I, meanwhile, had worked my way up to managing the public relations department at the same company I had started at and was doing pretty well myself. I often found myself wondering, though, if for some reason things went awry and I was to be let go from my position, would that mean another opportunity to follow her to New York and try again anew? Would I even want to now, after so much time had passed? As one might expect, the intense feelings I had for her faded over time, the way a name that's written in the sand is gradually washed away by the rising of the tide. That’s not to say I stopped loving her. Instead, I convinced myself that she was right, that nothing either of us could have done would change a thing. So instead, brick-by-brick, I built a home for my feelings somewhere deep down, so sturdy that no amount of huffing or puffing could ever bring it down. There was only one person who could open the door, should she ever come knocking. But she never did. So well were those feelings locked away in her absence, that I even managed to meet another woman, fall in love, and marry her six or seven years later. My old roommate, of course, couldn't make the ceremony due to being on assignment in Libya at the time, but she made sure to send a lovely card and belated gift (a stunning, colorful, peacock-themed tapestry she had picked up during a stint in Turkey earlier in the year).
Despite our respective busy schedules, we always tried our best to keep in touch. Even as the years marched upward in a vain attempt to match the number of miles that now separated us, our friendship was one steady rock we could always depend on, a landmark to help us find our way. I didn't hear from her even once, though, in those first two weeks that she spent in New York after she left me, beyond the courtesy phone call she made when she arrived safely to her new home. At the time, I simply thought she was too busy to think about me, trying to get acclimated to life in the big city before her work began in earnest. Now, of course, I realize that she must have been shut up in her new apartment, alone with her books, repairing whatever holes I had left in her soul.
I always wondered how books could weigh so much. They were really little more than pieces of paper, easily torn and flexible, stacked one on top of the other and bound together by glue. Why should such fragile little things like that be so heavy? Was it the ink placed on the pages that made them so heavy, or, perhaps, was it the words themselves? Carrying the box of books she left behind when she departed this world, I was reminded of the tremendous weight such things could have. It struck me as strange, too, that there was only one box of books when I had seen her reading so much in those days. But her letter had been unambiguous, if not a little stale considering her incredible ability with words: I was to be bequeathed her entire library of books. While part of me wondered why so few books remained of the mountainous volumes she had taken with her when she left, mostly I was grateful there had not been another half dozen boxes bearing all of the books she must have collected in the years since I last saw her. How many more times had she shut herself up in her room, reading novel after novel until she could emerge again, good as new? It wasn't unusual for us to go weeks at a time without so much as a text message, much less a phone call, the intervals between which grew longer and longer as time marched on. From what I had gathered at her funeral, she hadn't been seeing anyone at the time of her death, and I was the closest thing to an ex-lover that had even shown up. Still though, her death and the box of books that arrived in its aftermath carried with it fresh wondering, packed down deep, somewhere between Fitzgerald and Tolstoy.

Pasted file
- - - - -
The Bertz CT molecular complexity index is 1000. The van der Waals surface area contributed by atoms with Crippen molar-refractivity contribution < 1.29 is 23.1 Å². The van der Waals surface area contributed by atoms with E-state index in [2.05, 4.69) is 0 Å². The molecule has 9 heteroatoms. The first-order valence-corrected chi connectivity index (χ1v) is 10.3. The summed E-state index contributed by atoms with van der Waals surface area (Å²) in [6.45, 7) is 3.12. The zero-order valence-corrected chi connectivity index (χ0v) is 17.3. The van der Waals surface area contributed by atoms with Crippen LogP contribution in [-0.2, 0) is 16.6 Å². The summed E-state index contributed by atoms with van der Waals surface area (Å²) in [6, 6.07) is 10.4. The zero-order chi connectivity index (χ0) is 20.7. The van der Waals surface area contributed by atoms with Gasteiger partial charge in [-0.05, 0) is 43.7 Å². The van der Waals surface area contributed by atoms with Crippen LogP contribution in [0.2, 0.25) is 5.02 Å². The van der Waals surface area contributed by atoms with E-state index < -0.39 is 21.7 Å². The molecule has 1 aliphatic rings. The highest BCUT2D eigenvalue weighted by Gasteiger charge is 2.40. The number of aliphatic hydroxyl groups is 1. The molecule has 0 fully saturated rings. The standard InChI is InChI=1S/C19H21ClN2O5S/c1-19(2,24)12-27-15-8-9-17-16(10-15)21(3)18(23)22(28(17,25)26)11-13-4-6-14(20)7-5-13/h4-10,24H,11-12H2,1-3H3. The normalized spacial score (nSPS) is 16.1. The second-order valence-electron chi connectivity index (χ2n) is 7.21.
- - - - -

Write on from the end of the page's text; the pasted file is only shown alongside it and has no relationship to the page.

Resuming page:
It took me three days before I could bring myself to open the box and finally unpack the books she had left me. Partially it was due to an emergency at work that had me tied up from morning until night almost immediately after returning home, but partially it was because I was simply afraid that what I might find contained between the box's cardboard walls would truly be nothing more than millions of words upon thousands of sheets of paper. At the bottom of the box was a heavily worn paperback copy of David Mitchell's Cloud Atlas. I had seen her with that particular book covering her face any number of times. It was, I assumed, one of her favorites, and thinking back it was one of the few books I could remember her reading multiple times whenever she would sneak away from her bedroom back then.